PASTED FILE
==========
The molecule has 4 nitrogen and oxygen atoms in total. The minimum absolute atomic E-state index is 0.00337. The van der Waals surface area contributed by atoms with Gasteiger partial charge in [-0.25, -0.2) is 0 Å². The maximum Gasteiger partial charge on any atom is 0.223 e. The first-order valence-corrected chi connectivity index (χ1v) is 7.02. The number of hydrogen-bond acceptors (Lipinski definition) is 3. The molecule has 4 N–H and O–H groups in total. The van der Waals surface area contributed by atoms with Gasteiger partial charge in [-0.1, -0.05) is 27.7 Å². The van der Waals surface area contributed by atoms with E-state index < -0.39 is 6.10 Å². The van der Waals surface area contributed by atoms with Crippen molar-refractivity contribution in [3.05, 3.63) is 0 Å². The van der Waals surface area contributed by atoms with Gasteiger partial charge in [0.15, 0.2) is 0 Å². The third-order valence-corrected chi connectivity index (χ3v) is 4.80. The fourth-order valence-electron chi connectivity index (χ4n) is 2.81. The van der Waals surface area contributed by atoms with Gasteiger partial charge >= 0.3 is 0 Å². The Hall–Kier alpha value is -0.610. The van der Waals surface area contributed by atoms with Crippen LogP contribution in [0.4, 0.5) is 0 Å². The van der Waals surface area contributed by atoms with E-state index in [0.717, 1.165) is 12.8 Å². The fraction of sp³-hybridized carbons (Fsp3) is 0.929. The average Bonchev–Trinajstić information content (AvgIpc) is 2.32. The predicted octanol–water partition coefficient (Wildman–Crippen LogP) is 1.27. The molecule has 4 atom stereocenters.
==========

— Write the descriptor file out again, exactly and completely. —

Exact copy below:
The molecule has 4 nitrogen and oxygen atoms in total. The minimum absolute atomic E-state index is 0.00337. The van der Waals surface area contributed by atoms with Gasteiger partial charge in [-0.25, -0.2) is 0 Å². The maximum Gasteiger partial charge on any atom is 0.223 e. The first-order valence-corrected chi connectivity index (χ1v) is 7.02. The number of hydrogen-bond acceptors (Lipinski definition) is 3. The molecule has 4 N–H and O–H groups in total. The van der Waals surface area contributed by atoms with Gasteiger partial charge in [-0.1, -0.05) is 27.7 Å². The van der Waals surface area contributed by atoms with E-state index < -0.39 is 6.10 Å². The van der Waals surface area contributed by atoms with Crippen molar-refractivity contribution in [3.05, 3.63) is 0 Å². The van der Waals surface area contributed by atoms with Gasteiger partial charge in [0.15, 0.2) is 0 Å². The third-order valence-corrected chi connectivity index (χ3v) is 4.80. The fourth-order valence-electron chi connectivity index (χ4n) is 2.81. The van der Waals surface area contributed by atoms with Gasteiger partial charge >= 0.3 is 0 Å². The Hall–Kier alpha value is -0.610. The van der Waals surface area contributed by atoms with Crippen LogP contribution in [0.4, 0.5) is 0 Å². The van der Waals surface area contributed by atoms with E-state index in [0.717, 1.165) is 12.8 Å². The fraction of sp³-hybridized carbons (Fsp3) is 0.929. The average Bonchev–Trinajstić information content (AvgIpc) is 2.32. The predicted octanol–water partition coefficient (Wildman–Crippen LogP) is 1.27. The molecule has 4 atom stereocenters.